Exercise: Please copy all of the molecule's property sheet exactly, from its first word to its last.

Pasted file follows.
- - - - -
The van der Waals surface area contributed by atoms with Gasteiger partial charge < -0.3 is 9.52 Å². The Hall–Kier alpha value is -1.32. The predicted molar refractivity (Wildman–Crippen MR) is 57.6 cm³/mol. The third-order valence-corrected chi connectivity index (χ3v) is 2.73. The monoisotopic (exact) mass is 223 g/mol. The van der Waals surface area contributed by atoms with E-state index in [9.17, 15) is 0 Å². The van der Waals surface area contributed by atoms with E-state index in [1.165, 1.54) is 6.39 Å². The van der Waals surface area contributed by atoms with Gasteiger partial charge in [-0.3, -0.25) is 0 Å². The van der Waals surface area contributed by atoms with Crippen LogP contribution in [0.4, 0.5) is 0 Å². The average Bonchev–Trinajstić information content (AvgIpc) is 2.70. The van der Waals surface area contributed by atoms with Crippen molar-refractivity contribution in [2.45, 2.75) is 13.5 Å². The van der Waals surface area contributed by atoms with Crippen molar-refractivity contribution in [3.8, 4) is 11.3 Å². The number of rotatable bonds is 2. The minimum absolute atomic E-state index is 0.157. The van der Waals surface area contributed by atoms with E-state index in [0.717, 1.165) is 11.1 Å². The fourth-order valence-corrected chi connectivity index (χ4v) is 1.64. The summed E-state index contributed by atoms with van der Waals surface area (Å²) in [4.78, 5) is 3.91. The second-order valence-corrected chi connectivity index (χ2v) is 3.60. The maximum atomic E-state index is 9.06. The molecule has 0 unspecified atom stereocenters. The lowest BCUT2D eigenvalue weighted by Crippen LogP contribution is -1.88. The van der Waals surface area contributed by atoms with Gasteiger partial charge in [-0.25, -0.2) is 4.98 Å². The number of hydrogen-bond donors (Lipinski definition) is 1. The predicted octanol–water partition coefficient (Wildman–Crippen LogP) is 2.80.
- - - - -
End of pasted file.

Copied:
The van der Waals surface area contributed by atoms with Gasteiger partial charge < -0.3 is 9.52 Å². The Hall–Kier alpha value is -1.32. The predicted molar refractivity (Wildman–Crippen MR) is 57.6 cm³/mol. The third-order valence-corrected chi connectivity index (χ3v) is 2.73. The monoisotopic (exact) mass is 223 g/mol. The van der Waals surface area contributed by atoms with E-state index in [9.17, 15) is 0 Å². The van der Waals surface area contributed by atoms with E-state index in [1.165, 1.54) is 6.39 Å². The van der Waals surface area contributed by atoms with Gasteiger partial charge in [-0.3, -0.25) is 0 Å². The van der Waals surface area contributed by atoms with Crippen LogP contribution in [0.4, 0.5) is 0 Å². The average Bonchev–Trinajstić information content (AvgIpc) is 2.70. The van der Waals surface area contributed by atoms with Crippen molar-refractivity contribution in [2.45, 2.75) is 13.5 Å². The van der Waals surface area contributed by atoms with Crippen molar-refractivity contribution in [3.8, 4) is 11.3 Å². The number of rotatable bonds is 2. The minimum absolute atomic E-state index is 0.157. The van der Waals surface area contributed by atoms with E-state index in [0.717, 1.165) is 11.1 Å². The fourth-order valence-corrected chi connectivity index (χ4v) is 1.64. The summed E-state index contributed by atoms with van der Waals surface area (Å²) in [4.78, 5) is 3.91. The second-order valence-corrected chi connectivity index (χ2v) is 3.60. The maximum atomic E-state index is 9.06. The molecule has 0 unspecified atom stereocenters. The lowest BCUT2D eigenvalue weighted by Crippen LogP contribution is -1.88. The van der Waals surface area contributed by atoms with Gasteiger partial charge in [-0.25, -0.2) is 4.98 Å². The number of hydrogen-bond donors (Lipinski definition) is 1. The predicted octanol–water partition coefficient (Wildman–Crippen LogP) is 2.80.